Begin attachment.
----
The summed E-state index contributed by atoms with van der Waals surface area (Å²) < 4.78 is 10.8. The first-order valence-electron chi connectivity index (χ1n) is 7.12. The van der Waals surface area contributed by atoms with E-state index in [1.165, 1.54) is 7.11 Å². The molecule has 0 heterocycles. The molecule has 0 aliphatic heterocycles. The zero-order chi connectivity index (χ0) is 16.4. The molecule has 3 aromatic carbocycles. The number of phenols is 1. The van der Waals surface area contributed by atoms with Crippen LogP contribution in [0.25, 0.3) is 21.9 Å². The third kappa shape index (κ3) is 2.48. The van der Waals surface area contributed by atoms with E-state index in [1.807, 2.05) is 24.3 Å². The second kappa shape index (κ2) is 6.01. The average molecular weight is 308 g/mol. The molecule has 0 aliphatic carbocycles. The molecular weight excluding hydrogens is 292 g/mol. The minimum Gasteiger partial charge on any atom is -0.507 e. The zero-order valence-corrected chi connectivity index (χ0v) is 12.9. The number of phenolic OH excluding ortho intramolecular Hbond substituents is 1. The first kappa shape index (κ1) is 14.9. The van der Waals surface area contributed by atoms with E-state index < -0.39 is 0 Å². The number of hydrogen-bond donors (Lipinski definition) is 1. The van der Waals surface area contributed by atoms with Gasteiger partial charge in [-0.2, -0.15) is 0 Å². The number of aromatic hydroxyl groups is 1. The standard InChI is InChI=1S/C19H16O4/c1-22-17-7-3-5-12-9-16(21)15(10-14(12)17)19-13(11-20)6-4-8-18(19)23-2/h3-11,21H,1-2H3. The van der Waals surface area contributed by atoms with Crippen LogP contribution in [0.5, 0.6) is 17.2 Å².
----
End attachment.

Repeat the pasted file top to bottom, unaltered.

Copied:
The summed E-state index contributed by atoms with van der Waals surface area (Å²) < 4.78 is 10.8. The first-order valence-electron chi connectivity index (χ1n) is 7.12. The van der Waals surface area contributed by atoms with E-state index in [1.165, 1.54) is 7.11 Å². The molecule has 0 heterocycles. The molecule has 0 aliphatic heterocycles. The zero-order chi connectivity index (χ0) is 16.4. The molecule has 3 aromatic carbocycles. The number of phenols is 1. The van der Waals surface area contributed by atoms with Crippen LogP contribution in [0.25, 0.3) is 21.9 Å². The third kappa shape index (κ3) is 2.48. The van der Waals surface area contributed by atoms with E-state index in [1.807, 2.05) is 24.3 Å². The second kappa shape index (κ2) is 6.01. The average molecular weight is 308 g/mol. The molecule has 0 aliphatic carbocycles. The molecular weight excluding hydrogens is 292 g/mol. The minimum Gasteiger partial charge on any atom is -0.507 e. The zero-order valence-corrected chi connectivity index (χ0v) is 12.9. The number of phenolic OH excluding ortho intramolecular Hbond substituents is 1. The first kappa shape index (κ1) is 14.9. The van der Waals surface area contributed by atoms with E-state index < -0.39 is 0 Å². The number of hydrogen-bond donors (Lipinski definition) is 1. The van der Waals surface area contributed by atoms with Gasteiger partial charge in [-0.2, -0.15) is 0 Å². The number of aromatic hydroxyl groups is 1. The standard InChI is InChI=1S/C19H16O4/c1-22-17-7-3-5-12-9-16(21)15(10-14(12)17)19-13(11-20)6-4-8-18(19)23-2/h3-11,21H,1-2H3. The van der Waals surface area contributed by atoms with Crippen LogP contribution in [0.5, 0.6) is 17.2 Å².